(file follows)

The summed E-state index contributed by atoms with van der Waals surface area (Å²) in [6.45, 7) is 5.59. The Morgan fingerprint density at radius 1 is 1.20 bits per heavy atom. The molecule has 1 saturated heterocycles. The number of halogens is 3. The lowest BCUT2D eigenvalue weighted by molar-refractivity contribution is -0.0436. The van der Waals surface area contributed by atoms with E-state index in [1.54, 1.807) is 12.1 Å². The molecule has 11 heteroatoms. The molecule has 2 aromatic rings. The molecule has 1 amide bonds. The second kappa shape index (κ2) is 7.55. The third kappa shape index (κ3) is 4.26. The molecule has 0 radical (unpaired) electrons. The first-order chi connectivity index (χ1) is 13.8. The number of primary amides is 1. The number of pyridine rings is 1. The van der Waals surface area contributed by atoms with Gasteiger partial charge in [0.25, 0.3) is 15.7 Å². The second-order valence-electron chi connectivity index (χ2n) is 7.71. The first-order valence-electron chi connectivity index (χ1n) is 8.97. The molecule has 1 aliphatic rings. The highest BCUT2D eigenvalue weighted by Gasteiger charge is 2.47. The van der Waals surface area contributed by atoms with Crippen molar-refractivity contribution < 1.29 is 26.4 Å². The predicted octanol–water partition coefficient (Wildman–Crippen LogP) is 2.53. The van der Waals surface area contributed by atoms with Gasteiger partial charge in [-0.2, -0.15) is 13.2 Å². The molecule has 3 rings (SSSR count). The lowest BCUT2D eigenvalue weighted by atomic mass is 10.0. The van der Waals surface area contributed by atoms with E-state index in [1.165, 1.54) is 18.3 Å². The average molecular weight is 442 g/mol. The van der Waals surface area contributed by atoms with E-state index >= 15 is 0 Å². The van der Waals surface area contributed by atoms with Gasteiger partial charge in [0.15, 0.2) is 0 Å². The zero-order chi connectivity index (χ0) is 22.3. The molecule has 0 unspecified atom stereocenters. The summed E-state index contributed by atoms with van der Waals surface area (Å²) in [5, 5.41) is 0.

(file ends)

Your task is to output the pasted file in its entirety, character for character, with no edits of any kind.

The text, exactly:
The summed E-state index contributed by atoms with van der Waals surface area (Å²) in [6.45, 7) is 5.59. The Morgan fingerprint density at radius 1 is 1.20 bits per heavy atom. The molecule has 1 saturated heterocycles. The number of halogens is 3. The lowest BCUT2D eigenvalue weighted by molar-refractivity contribution is -0.0436. The van der Waals surface area contributed by atoms with E-state index in [1.54, 1.807) is 12.1 Å². The molecule has 11 heteroatoms. The molecule has 2 aromatic rings. The molecule has 1 amide bonds. The second kappa shape index (κ2) is 7.55. The third kappa shape index (κ3) is 4.26. The molecule has 0 radical (unpaired) electrons. The first-order chi connectivity index (χ1) is 13.8. The number of primary amides is 1. The number of pyridine rings is 1. The van der Waals surface area contributed by atoms with Gasteiger partial charge in [0.25, 0.3) is 15.7 Å². The second-order valence-electron chi connectivity index (χ2n) is 7.71. The first-order valence-electron chi connectivity index (χ1n) is 8.97. The molecule has 1 aliphatic rings. The highest BCUT2D eigenvalue weighted by Gasteiger charge is 2.47. The van der Waals surface area contributed by atoms with Crippen molar-refractivity contribution < 1.29 is 26.4 Å². The predicted octanol–water partition coefficient (Wildman–Crippen LogP) is 2.53. The van der Waals surface area contributed by atoms with Gasteiger partial charge in [-0.2, -0.15) is 13.2 Å². The molecule has 3 rings (SSSR count). The lowest BCUT2D eigenvalue weighted by atomic mass is 10.0. The van der Waals surface area contributed by atoms with E-state index in [1.165, 1.54) is 18.3 Å². The average molecular weight is 442 g/mol. The van der Waals surface area contributed by atoms with E-state index >= 15 is 0 Å². The van der Waals surface area contributed by atoms with Gasteiger partial charge in [0.15, 0.2) is 0 Å². The zero-order chi connectivity index (χ0) is 22.3. The molecule has 0 unspecified atom stereocenters. The summed E-state index contributed by atoms with van der Waals surface area (Å²) in [5, 5.41) is 0.